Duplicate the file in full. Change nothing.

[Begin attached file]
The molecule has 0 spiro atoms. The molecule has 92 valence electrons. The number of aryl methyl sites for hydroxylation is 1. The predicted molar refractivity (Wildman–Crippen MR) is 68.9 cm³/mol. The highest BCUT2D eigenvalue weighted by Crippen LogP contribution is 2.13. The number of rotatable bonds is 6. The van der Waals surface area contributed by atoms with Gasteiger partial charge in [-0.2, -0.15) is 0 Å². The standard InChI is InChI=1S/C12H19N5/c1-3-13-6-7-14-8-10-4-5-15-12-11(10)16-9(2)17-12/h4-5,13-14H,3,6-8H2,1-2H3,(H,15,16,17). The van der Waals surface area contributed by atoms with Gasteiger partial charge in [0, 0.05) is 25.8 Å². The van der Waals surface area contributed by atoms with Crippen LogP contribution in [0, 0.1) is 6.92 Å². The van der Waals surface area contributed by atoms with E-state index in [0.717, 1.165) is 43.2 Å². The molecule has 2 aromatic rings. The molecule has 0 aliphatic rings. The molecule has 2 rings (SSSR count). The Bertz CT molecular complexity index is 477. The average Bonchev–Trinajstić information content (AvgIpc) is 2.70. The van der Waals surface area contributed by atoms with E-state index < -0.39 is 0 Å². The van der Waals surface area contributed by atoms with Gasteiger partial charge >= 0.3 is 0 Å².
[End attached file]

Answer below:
The molecule has 0 spiro atoms. The molecule has 92 valence electrons. The number of aryl methyl sites for hydroxylation is 1. The predicted molar refractivity (Wildman–Crippen MR) is 68.9 cm³/mol. The highest BCUT2D eigenvalue weighted by Crippen LogP contribution is 2.13. The number of rotatable bonds is 6. The van der Waals surface area contributed by atoms with Gasteiger partial charge in [-0.2, -0.15) is 0 Å². The standard InChI is InChI=1S/C12H19N5/c1-3-13-6-7-14-8-10-4-5-15-12-11(10)16-9(2)17-12/h4-5,13-14H,3,6-8H2,1-2H3,(H,15,16,17). The van der Waals surface area contributed by atoms with Gasteiger partial charge in [0, 0.05) is 25.8 Å². The van der Waals surface area contributed by atoms with Crippen LogP contribution in [0, 0.1) is 6.92 Å². The van der Waals surface area contributed by atoms with E-state index in [0.717, 1.165) is 43.2 Å². The molecule has 2 aromatic rings. The molecule has 0 aliphatic rings. The molecule has 2 rings (SSSR count). The Bertz CT molecular complexity index is 477. The average Bonchev–Trinajstić information content (AvgIpc) is 2.70. The van der Waals surface area contributed by atoms with E-state index < -0.39 is 0 Å². The van der Waals surface area contributed by atoms with Gasteiger partial charge >= 0.3 is 0 Å².